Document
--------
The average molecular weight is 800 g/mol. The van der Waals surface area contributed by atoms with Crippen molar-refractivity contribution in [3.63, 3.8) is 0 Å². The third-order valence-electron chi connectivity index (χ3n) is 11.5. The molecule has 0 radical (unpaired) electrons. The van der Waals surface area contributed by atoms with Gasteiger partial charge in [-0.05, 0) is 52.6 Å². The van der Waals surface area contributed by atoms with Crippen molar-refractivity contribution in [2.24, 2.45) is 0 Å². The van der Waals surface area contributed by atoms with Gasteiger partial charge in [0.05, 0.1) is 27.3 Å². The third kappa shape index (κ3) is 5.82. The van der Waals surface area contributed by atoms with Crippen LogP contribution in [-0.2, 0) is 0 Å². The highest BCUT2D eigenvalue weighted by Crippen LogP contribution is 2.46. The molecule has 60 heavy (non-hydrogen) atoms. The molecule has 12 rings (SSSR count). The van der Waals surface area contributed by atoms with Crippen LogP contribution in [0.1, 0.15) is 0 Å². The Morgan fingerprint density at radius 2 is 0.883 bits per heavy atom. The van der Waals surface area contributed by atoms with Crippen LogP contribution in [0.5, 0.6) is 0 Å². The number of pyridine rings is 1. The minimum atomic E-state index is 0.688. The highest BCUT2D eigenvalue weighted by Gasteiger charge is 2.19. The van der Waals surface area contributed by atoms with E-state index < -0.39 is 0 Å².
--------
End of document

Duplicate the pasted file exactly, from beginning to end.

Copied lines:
The average molecular weight is 800 g/mol. The van der Waals surface area contributed by atoms with Crippen molar-refractivity contribution in [3.63, 3.8) is 0 Å². The third-order valence-electron chi connectivity index (χ3n) is 11.5. The molecule has 0 radical (unpaired) electrons. The van der Waals surface area contributed by atoms with Gasteiger partial charge in [-0.05, 0) is 52.6 Å². The van der Waals surface area contributed by atoms with Crippen molar-refractivity contribution in [2.24, 2.45) is 0 Å². The van der Waals surface area contributed by atoms with Gasteiger partial charge in [0.05, 0.1) is 27.3 Å². The third kappa shape index (κ3) is 5.82. The van der Waals surface area contributed by atoms with Crippen LogP contribution in [-0.2, 0) is 0 Å². The highest BCUT2D eigenvalue weighted by Crippen LogP contribution is 2.46. The molecule has 60 heavy (non-hydrogen) atoms. The molecule has 12 rings (SSSR count). The van der Waals surface area contributed by atoms with Crippen LogP contribution in [0.1, 0.15) is 0 Å². The Morgan fingerprint density at radius 2 is 0.883 bits per heavy atom. The van der Waals surface area contributed by atoms with Crippen LogP contribution in [0.5, 0.6) is 0 Å². The number of pyridine rings is 1. The minimum atomic E-state index is 0.688. The highest BCUT2D eigenvalue weighted by Gasteiger charge is 2.19. The van der Waals surface area contributed by atoms with E-state index < -0.39 is 0 Å².